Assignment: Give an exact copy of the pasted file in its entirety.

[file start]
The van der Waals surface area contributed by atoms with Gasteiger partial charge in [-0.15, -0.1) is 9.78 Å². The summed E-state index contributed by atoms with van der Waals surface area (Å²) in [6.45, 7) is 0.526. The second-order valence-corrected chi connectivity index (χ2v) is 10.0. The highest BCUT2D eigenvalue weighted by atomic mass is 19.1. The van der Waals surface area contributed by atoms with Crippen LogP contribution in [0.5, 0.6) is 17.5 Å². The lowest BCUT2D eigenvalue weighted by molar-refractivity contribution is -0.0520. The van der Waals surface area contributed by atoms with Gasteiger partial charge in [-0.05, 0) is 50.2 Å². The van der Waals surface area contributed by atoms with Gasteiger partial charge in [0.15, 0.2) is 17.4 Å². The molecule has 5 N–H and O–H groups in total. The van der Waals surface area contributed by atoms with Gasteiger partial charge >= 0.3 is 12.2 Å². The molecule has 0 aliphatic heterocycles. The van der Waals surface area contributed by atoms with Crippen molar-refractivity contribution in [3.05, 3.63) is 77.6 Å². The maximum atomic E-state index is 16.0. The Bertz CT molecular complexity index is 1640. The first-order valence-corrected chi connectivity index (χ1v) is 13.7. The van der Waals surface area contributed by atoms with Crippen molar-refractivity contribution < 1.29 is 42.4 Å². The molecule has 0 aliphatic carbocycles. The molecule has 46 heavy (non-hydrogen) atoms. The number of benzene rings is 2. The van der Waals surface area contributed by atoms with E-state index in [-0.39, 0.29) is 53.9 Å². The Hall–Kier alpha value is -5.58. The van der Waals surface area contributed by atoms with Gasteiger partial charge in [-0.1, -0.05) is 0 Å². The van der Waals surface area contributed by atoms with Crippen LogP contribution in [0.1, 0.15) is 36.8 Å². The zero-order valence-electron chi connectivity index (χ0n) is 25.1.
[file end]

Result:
The van der Waals surface area contributed by atoms with Gasteiger partial charge in [-0.15, -0.1) is 9.78 Å². The summed E-state index contributed by atoms with van der Waals surface area (Å²) in [6.45, 7) is 0.526. The second-order valence-corrected chi connectivity index (χ2v) is 10.0. The highest BCUT2D eigenvalue weighted by atomic mass is 19.1. The van der Waals surface area contributed by atoms with Crippen LogP contribution in [0.5, 0.6) is 17.5 Å². The lowest BCUT2D eigenvalue weighted by molar-refractivity contribution is -0.0520. The van der Waals surface area contributed by atoms with Gasteiger partial charge in [-0.05, 0) is 50.2 Å². The van der Waals surface area contributed by atoms with Gasteiger partial charge in [0.15, 0.2) is 17.4 Å². The molecule has 5 N–H and O–H groups in total. The van der Waals surface area contributed by atoms with Gasteiger partial charge >= 0.3 is 12.2 Å². The molecule has 0 aliphatic heterocycles. The van der Waals surface area contributed by atoms with Crippen molar-refractivity contribution in [3.05, 3.63) is 77.6 Å². The maximum atomic E-state index is 16.0. The Bertz CT molecular complexity index is 1640. The first-order valence-corrected chi connectivity index (χ1v) is 13.7. The van der Waals surface area contributed by atoms with Crippen molar-refractivity contribution < 1.29 is 42.4 Å². The molecule has 0 aliphatic carbocycles. The molecule has 46 heavy (non-hydrogen) atoms. The number of benzene rings is 2. The van der Waals surface area contributed by atoms with E-state index in [-0.39, 0.29) is 53.9 Å². The Hall–Kier alpha value is -5.58. The van der Waals surface area contributed by atoms with Gasteiger partial charge in [-0.1, -0.05) is 0 Å². The van der Waals surface area contributed by atoms with Crippen LogP contribution in [0.1, 0.15) is 36.8 Å². The zero-order valence-electron chi connectivity index (χ0n) is 25.1.